One is the metric of the interface/ NIC itself (that’s the “Automatic metric” checkbox above). By default its set to automatic, and this determines the cost of using that interface itself. For example if both your wireless and wired connection can access the Internet, which one should the machine choose? The interface metric is used to make this decision. You can assign a value to this metric if you want to force a decision.

Each interface can have multiple gateways to various networks it knows of. Could be that it has more than one gateway to the same network – say, your wired connection can connect to the Internet from two different routers on your network, which one should it choose? Here’s where the gateway metric comes into play (circled in the screenshot above). By default when you add a gateway its metric is set to automatic, but here too you can assign a value.

gateway metric

So far so good. Now how does all this come into play together?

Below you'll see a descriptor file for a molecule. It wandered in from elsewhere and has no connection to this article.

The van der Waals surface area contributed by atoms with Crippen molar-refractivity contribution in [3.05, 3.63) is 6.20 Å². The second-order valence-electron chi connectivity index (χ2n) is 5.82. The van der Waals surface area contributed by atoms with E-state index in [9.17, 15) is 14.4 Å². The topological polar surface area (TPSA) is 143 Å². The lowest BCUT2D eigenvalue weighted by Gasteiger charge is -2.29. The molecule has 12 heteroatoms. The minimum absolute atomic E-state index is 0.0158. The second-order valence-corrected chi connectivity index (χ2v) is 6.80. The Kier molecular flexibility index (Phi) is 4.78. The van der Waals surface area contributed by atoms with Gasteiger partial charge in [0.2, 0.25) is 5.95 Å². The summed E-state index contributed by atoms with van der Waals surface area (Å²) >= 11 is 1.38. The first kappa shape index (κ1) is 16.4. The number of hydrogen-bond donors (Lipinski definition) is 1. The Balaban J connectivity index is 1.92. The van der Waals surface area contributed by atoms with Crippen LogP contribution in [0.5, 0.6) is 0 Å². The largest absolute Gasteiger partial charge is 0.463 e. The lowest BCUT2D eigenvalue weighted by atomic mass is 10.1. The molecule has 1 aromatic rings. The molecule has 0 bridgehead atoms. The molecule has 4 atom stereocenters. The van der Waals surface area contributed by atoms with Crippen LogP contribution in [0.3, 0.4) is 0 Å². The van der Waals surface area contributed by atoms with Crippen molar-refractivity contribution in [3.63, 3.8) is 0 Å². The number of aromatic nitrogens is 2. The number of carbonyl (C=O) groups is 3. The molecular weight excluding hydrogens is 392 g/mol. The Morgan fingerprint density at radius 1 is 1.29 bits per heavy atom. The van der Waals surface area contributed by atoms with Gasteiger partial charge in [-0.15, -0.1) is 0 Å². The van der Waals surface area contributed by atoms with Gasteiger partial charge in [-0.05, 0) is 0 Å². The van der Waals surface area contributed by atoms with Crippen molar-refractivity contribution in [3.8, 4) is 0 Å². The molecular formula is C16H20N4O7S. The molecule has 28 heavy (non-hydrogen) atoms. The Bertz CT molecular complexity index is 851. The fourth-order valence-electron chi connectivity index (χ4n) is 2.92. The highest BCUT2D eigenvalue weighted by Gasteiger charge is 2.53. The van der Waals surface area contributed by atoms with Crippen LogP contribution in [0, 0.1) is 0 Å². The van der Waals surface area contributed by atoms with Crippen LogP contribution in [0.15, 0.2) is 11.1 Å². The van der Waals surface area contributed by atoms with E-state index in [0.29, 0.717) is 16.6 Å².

The first thing to know is that gateway metrics have a value of 256 by default (when set to “Automatic metric”). So if you have more than one gateway to a particular destination, and the metric is set to automatic, then by default both gateways have a metric value of 256 and hence equal preference. Remember that.

The next thing to know is that interface metrics have a value ranging from 5 to 50 (when set to “Automatic metric”) based on the speed of the interface. Lower numbers are better than higher numbers. See this KB article for the numbers, here’s a screenshot from that article.

interface metrics

So if you have two wired connections for instance, one of speed 1 GB and other of speed 10 GB, then the 1 GB interface has a metric of 10 and the 10 GB interface has a metric of 5 – thus making the latter preferred.